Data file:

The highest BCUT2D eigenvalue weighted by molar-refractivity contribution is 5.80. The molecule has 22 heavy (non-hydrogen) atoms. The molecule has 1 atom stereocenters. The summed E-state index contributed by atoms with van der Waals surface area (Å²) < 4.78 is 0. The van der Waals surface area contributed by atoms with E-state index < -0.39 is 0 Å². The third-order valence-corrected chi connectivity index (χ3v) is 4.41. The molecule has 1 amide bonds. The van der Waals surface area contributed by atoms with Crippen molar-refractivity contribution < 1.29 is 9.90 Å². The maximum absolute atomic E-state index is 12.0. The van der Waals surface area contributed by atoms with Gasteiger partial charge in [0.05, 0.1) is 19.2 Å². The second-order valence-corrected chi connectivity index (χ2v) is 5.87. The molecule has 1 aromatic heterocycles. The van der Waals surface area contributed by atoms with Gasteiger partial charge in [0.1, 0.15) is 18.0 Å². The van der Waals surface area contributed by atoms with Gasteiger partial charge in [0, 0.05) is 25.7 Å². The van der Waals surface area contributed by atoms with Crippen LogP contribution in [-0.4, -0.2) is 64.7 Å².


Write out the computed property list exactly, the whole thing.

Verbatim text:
The highest BCUT2D eigenvalue weighted by molar-refractivity contribution is 5.80. The molecule has 22 heavy (non-hydrogen) atoms. The molecule has 1 atom stereocenters. The summed E-state index contributed by atoms with van der Waals surface area (Å²) < 4.78 is 0. The van der Waals surface area contributed by atoms with E-state index < -0.39 is 0 Å². The third-order valence-corrected chi connectivity index (χ3v) is 4.41. The molecule has 1 amide bonds. The van der Waals surface area contributed by atoms with Crippen molar-refractivity contribution < 1.29 is 9.90 Å². The maximum absolute atomic E-state index is 12.0. The van der Waals surface area contributed by atoms with Gasteiger partial charge in [0.05, 0.1) is 19.2 Å². The second-order valence-corrected chi connectivity index (χ2v) is 5.87. The molecule has 1 aromatic heterocycles. The van der Waals surface area contributed by atoms with Gasteiger partial charge in [0.1, 0.15) is 18.0 Å². The van der Waals surface area contributed by atoms with Gasteiger partial charge in [0, 0.05) is 25.7 Å². The van der Waals surface area contributed by atoms with Crippen LogP contribution in [-0.4, -0.2) is 64.7 Å².